This Really is Real
By 2 a.m., Laura was getting comfortable believing that I had recovered my mental capacities. The conversation then switched to our lives, our future. I impressed upon her: this is happening, this is really happening.
I tossed the sheets off with all flair of a disabled magician. “I bet I could curl double that right now!” Laura tossed the sheets back on with the efficiency of a coroner and pointed to the clock: 2:35 a.m. Bedtime.
“You remember how in my movie—the one you HATED hated, From the Ashes—you went to our four missed bucket list spots alone, well, except for some small Dave bits?” Of course she didn’t forget. She was still bitter that I even thought about croaking on her watch. “We’re going. Egypt. Netherlands. Argentina, Antarctica.” She let me ramble for the next five minutes about my grand plans once my health improved, waiting patiently for me to take a breath. Eventually I did.
“That all sounds amazing, honey,” Laura said, with a distinct linger on “honey.” That linger meant that a but was coming. Had I missed a destination? Maybe Jordan to see Petra? Tokyo perhaps? I almost forgot about Iceland, fermented shark and dried fish notwithstanding. We enjoy fish, but not fishy fish. I was flummoxed.
“But what I really, really, really want to do?” said Laura, letting the question mark hang long enough for a set of sheets to dry on a clothesline. “Just sit on the couch, do the crossword, and sip on a cocktail. While you make me dinner.”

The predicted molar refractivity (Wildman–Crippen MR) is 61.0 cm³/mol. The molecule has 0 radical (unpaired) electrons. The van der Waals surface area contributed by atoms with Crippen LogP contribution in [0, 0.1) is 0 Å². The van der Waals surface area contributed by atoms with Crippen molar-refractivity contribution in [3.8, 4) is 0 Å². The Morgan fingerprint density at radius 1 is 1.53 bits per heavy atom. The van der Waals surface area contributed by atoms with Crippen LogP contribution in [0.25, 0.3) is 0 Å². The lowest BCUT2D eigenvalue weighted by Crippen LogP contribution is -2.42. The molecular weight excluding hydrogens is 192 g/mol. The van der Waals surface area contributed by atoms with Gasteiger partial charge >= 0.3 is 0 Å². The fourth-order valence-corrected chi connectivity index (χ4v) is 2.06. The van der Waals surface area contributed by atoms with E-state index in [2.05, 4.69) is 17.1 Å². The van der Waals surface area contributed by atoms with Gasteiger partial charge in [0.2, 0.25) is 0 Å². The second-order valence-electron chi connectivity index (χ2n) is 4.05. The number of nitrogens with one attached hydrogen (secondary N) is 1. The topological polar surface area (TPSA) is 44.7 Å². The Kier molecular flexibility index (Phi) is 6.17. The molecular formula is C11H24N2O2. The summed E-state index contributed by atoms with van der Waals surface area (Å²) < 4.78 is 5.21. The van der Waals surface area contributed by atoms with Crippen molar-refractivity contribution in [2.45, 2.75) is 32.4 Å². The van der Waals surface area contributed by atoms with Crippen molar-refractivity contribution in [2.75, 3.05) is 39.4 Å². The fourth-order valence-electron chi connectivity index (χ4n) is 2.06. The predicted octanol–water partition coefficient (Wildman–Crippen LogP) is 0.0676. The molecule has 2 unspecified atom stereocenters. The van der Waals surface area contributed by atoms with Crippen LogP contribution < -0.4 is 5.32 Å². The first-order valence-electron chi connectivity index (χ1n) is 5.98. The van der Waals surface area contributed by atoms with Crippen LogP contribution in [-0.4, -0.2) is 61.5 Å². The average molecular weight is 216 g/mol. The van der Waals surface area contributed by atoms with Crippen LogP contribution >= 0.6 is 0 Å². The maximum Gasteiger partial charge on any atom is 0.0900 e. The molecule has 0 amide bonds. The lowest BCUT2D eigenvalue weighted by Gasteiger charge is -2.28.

We both laughed. Hard. I hadn’t made her a dinner solo in forever, one of my talents she fell madly in love with all those years ago. For me to cook for her was a passion until it became a near impossibility. How magical would it be to get that back? She was right, of course. She’s always right. Cook today, travel tomorrow. I was good with that.
Laura was supposed to go on a hike in the foothills with a coworker the following morning, but that wasn’t happening. Nope, no way. Her husband was sane now, but by sunrise he might be boarding the crazy train to conspiracy land. She had to stick around. I was good with that, too.